>
> Why? In my experience every added line of readable code (not comment or
> whitespace) I can see on my screen without scrolling increases the local
> complexity I can handle.

Personally, I find that additional whitespace makes code more
readable.  There is also certainly an advantage to having an entire
function visible on the screen at once.  I consider this one of those
areas where trade-offs must be made.  As such, I will often break one
function into several simply to increase readability.  While this is
generally not a performance hit on non-embedded machines, it could be
a problem with PICs.

-p.
____________________________________________

2004\10\23@232953 by Gerhard Fiedler

picon face
>> I would go even further: it about time to have RTF type formatting in
>> program source code, plus a lot of other /presentation/
>> features.

> Think inside out: why not have a single source format, from which you
> can generate both the code and the documentation? Not my invention,
> check 'literate programming'.

That's been it, I just couldn't remember the name. Thanks for refreshing my
memory... :)

I think I haven't made myself clear enough. The single source format that
represents both program and documentation was what I was talking about.

Ake:
> I prefer javadoc or doxygen style to keep documentation in code.

I know doxygen and javadoc style formatting, and it works ok. But in the
source -- and in the programmer's editor --, it is not quite what I call
easily readable. Lots of cryptic symbols, and the "real" documentation only
becomes visible after you compile the source to the documentation. I'd like
that to be visible /while/ programming, in the end format. It's not for
nothing that this documentation actually gets encoded into something with
visual formatting (HTML, RTF (yes :), whatever). Why shouldn't we have this
benefit /while programming/?

> But if  someone wants rtf its fine with me. I can't say I understand the
> need.... ;-)

Did anybody actually read that I wrote "RTF /type/ formatting"? :)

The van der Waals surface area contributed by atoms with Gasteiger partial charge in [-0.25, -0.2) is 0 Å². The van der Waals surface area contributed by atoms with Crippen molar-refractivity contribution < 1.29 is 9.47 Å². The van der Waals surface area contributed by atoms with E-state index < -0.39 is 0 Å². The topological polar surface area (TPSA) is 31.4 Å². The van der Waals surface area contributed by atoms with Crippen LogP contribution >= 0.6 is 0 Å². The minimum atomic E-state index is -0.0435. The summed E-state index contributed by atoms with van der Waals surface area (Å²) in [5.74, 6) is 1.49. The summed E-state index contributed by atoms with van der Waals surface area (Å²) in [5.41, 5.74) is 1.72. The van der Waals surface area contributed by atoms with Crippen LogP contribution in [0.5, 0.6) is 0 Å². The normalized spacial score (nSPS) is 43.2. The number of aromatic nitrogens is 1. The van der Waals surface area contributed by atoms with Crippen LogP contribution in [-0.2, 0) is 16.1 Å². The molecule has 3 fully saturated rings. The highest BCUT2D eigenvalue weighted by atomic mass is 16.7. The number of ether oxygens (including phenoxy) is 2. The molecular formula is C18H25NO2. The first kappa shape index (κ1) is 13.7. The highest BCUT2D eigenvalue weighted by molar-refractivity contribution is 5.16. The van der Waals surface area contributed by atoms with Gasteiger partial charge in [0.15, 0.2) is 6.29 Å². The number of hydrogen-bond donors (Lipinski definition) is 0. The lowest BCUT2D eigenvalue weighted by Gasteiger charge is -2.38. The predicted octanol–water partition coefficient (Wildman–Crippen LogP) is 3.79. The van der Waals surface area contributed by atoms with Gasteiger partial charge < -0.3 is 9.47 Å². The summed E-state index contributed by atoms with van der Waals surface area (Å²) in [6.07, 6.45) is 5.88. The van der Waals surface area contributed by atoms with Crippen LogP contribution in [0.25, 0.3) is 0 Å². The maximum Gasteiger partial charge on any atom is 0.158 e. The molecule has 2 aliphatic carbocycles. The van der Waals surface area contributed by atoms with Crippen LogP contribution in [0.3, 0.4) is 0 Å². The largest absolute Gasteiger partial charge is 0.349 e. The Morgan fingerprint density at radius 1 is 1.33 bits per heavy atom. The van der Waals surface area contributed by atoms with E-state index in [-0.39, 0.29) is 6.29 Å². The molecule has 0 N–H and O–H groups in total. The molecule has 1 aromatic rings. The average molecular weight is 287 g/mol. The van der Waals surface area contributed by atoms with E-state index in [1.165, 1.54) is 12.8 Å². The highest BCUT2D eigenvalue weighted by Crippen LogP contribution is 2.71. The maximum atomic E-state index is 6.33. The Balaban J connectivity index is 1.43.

Adam:
> I use a code highlighting editor and it tells me everything I need to
> know about my code in a very intuitive fashion.

So do I, and I wouldn't go without. But there's lots of stuff that we put
in comments (see doxygen) that looks awful in the source, even in a syntax
highlighting editor. It can look quite good after it has been compiled --
but that's a bit too late for my taste, and there's no real need to wait
that long. There's also no real need to keep all this generally considered
valuable information as an afterthought and hide it in comments, plus have
associated design documents separated from the code. Look at that literate
programming stuff; this is basically what I was trying to talk about
(didn't remember the name though).

> I'd hate to work on code where another programmer decided to enforce
> their highlighting rules on my viewing.  Or perhaps they decided to put
> each control block in a smaller typeface than the preceding control
> block.  Maybe even use white on white font coloring to hide bits of code
> (for whatever reason).

Actually, that was not what I was thinking of. More in the line of
something like doxygen or javadoc, but instead of being an afterthought,
having to be written and viewed (while programming) in a cryptic and raw
form, why not being able to actually view the documentation as it should
look like while programming?


Bill:
> It's NOT clear to me that RTF actually enhances readability very much.

It's not the RTF in itself that was the center of my point. But if you look
at http://www.literateprogramming.com/math.pdf for example, that looks
pretty much like a RTF /type/ formatted program :) -- and it seems to me
that the integration of documentation with the code, the added /text/
structuring (not to be confused with code structuring) and the formatting
does enhance readability.

I haven't read enough about Knuth's CWEB to know how that works, whether it
would be anything like what I'm envisioning /while programming/. But I'm
pretty sure that programmer support can be enhanced way beyond the point it
is today with most languages.

Gerhard
____________________________________________

2004\10\23@233314 by Gerhard Fiedler

picon face
> Who pops the CAPS LOCK key off of his keyboard whenever he gets a new computer.

Try to switch the Caps Lock key with the Ctrl key (in the keyboard layout,
not the actual physical keys :). Needs a bit getting used to, but the Caps
Lock key is so much more conveniently placed on most keyboards...

Gerhard
____________________________________________

2004\10\23@233542 by Gerhard Fiedler

picon face
>> There should be no need to have all kinds of extra
>> tools to create proper documentation,...
>
> That isn't anything new, of course.

Of course not, that's the worst part. It is still extremely rare, even
though it could be mainstream by now.

Gerhard
____________________________________________

2004\10\25@094007 by Bill & Pookie

picon face
Seen a program that would convert c source text into html.  But my big need
is a simple true type font for programming.  where characters can be seen
and not confused. ([{ 1Il 0O and  .,'

Bill

____________________________________________

2004\10\28@115308 by Gerhard Fiedler

picon face
> But my big need
> is a simple true type font for programming.  where characters can be seen
> and not confused. ([{ 1Il 0O and  .,'

I use (on Windows) Fixedsys. Not a True Type font, but the critical
characters are quite easy to distinguish. Courier New (the standard fixed
size True Type font on Windows) is a pain; I'm not sure the one and the
lower case L are in fact different in that font -- they look at least
pretty much the same.

Gerhard
____________________________________________